“I went down there to see Hal Rogers and them with the full drug court participants to let them know that money they spend here in Harlan County on this is money well-spent,” Alred said regarding his discussion with Rogers. “I was trying to talk to the congressman and let him see that money spent in Harlan is not wasted, that it is spent on Harlan County citizens and helping those who have a drug problem and helping them get their lives back in order and not commit any other offenses, which is better for everybody in Harlan County.”
Alred said the program currently receives no funding from Operation UNITE and the small budget for the program is coming from various sources. He added that volunteers have helped the program to stay “afloat.”
“I just want enough funding to help the people that need help in the program,” he said. “The help that we are getting is from our own people, and that is what I have faith in — the people of Harlan County.”
He added that more funding should come to the county from coal severance taxes.
“I think Harlan County gets short-changed from the state and federal government. I am very aware that in the last fiscal year $24 million in coal severance money was collected from Harlan County alone. I think we ended up getting back about $4.5 million in coal severance money,” he said.
While he said he didn’t know if there would be additional funding, Alred said the program will continue. He added that Rogers informed him that he would do all he could to seek more funding.
Alred said he has witnessed many people change their lives for the better since being a part of the program.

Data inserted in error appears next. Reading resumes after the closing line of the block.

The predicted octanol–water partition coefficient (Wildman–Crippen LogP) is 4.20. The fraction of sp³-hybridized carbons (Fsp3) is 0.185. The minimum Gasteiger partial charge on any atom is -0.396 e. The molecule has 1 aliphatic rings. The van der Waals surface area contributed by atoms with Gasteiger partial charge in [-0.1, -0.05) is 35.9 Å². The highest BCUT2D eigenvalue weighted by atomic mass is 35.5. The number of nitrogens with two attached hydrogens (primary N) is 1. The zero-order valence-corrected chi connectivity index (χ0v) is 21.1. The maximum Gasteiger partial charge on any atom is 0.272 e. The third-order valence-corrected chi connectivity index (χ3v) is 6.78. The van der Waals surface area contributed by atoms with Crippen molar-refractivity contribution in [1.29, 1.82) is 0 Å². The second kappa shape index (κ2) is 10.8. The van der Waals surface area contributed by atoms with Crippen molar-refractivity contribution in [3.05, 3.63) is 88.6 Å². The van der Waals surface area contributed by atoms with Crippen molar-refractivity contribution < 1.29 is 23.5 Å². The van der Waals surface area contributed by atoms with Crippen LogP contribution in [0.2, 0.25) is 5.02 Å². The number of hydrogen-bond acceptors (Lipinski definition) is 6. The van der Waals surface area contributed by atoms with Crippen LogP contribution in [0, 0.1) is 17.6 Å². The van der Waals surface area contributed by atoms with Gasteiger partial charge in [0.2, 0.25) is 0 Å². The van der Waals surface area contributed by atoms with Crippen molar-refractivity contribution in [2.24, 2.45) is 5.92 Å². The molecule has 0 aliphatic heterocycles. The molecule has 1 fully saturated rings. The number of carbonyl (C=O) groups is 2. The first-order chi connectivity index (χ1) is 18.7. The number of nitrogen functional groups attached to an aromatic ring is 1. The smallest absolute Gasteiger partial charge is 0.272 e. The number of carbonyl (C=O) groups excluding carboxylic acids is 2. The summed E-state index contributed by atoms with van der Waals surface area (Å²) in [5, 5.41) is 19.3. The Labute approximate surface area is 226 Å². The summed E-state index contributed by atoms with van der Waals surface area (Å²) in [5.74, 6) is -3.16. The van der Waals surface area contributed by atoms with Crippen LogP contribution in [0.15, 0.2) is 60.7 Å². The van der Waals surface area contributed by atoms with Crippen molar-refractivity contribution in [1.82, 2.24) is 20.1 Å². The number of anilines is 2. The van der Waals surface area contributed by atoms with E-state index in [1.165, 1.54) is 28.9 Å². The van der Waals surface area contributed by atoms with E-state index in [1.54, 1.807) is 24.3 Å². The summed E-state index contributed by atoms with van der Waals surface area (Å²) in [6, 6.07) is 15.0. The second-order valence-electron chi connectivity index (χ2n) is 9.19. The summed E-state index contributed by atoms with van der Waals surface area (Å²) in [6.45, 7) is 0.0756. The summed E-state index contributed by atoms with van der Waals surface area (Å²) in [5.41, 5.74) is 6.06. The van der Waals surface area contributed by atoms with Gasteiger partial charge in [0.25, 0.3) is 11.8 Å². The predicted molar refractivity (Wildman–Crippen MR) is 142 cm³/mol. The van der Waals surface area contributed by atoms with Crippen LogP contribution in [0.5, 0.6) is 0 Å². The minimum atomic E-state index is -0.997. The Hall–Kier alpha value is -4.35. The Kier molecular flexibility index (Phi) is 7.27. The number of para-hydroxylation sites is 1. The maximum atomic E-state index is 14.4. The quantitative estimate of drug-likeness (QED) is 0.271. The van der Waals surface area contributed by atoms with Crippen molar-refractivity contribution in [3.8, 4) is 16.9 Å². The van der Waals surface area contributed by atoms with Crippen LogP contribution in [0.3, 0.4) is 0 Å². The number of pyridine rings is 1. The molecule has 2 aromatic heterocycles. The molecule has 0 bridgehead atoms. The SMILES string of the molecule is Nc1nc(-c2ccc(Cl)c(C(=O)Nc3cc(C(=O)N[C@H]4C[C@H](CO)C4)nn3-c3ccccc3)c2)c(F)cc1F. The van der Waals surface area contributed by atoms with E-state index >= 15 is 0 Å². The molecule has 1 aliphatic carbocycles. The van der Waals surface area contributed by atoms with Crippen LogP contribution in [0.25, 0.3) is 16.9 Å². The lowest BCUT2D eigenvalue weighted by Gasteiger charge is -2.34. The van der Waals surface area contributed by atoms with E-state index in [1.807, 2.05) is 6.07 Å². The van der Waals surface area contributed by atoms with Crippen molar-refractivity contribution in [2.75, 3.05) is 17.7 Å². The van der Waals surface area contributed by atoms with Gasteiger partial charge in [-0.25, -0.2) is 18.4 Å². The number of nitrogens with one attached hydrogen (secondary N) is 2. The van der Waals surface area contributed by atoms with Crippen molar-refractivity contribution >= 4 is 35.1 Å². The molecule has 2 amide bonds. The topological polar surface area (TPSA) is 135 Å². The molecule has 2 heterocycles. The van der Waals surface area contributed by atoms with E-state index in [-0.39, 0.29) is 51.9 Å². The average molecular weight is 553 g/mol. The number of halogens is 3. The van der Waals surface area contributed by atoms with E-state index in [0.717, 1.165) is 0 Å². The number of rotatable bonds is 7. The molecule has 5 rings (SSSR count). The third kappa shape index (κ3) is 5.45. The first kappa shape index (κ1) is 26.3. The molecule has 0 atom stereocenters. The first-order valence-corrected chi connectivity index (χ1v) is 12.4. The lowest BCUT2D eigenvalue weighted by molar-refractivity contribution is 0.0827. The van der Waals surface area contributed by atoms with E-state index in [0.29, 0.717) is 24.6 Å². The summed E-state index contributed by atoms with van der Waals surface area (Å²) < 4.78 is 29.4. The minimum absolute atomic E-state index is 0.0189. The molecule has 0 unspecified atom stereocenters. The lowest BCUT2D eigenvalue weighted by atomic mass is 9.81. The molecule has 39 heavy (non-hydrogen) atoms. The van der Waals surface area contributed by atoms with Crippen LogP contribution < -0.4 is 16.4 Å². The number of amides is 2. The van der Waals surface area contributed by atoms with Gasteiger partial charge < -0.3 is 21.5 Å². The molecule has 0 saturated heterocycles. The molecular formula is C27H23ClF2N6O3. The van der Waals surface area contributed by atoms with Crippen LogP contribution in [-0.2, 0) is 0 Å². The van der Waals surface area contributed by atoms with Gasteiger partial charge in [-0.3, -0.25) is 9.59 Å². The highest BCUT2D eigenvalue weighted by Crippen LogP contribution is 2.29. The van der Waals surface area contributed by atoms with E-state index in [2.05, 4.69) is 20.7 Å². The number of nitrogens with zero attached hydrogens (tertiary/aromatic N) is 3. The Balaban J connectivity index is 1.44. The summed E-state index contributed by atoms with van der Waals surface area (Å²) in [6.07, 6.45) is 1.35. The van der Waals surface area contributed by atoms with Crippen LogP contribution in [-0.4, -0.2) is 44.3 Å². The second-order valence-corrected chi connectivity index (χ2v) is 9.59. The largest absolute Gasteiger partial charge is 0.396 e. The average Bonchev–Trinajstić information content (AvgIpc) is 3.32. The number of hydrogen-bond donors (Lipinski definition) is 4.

“The drug court program acknowledges what drug addiction is. It is a day-to-day battle for the rest of a person’s life to stay sober and clean and to move forward with their life and try to bring about a better result,” he said. “It is a good tool to help people to focus to try to deal with their addictions on a day-to-day basis and make them productive members of society. It is not a miracle cure to get rid of the drug addiction.”
For many people throughout the county who have a drug addiction the 18-month program serves as a second chance to improve the quality of their lives.
“The way we run the drug court in Harlan is a little different than other places. I think our drug court is much more intense. I have strict curfews and policies about making them go to work. They get a job and go to work if they are in the program, unless they are in college classes. But, they still have to do community service on top of their full-time college enrollment. We have had numerous participants receive mine training and become coal miners,” Alred said. “The program entails numerous drug tests per week and mandatory curfew inspections. We have a strict policy of no further criminal violations while they are in the drug court program. If they have any new violations they are terminated and sent on to prison.”
Alred said the drug court program has grown significantly in the time he has served as judge.
“When I took over the program I think had seven participants in it. We now have 81 participants in the program and are on our way to having well over one hundred,” he said.
He added that the high number of participants in the program does not necessarily mean there is a larger drug problem in Harlan County than in other counties.
“The drug problem in Harlan County is not any worse than it is in any other county in the state of Kentucky,” he said. “The difference is that in Harlan County, the citizens, the court system and law enforcement are all working together to help those who want the help and to deal with this problem and try to help those that need it and try to get things under control. We have really faced up to our problem and are taking it head on. I believe Harlan County is one of the few counties in the state that are really doing that right now.”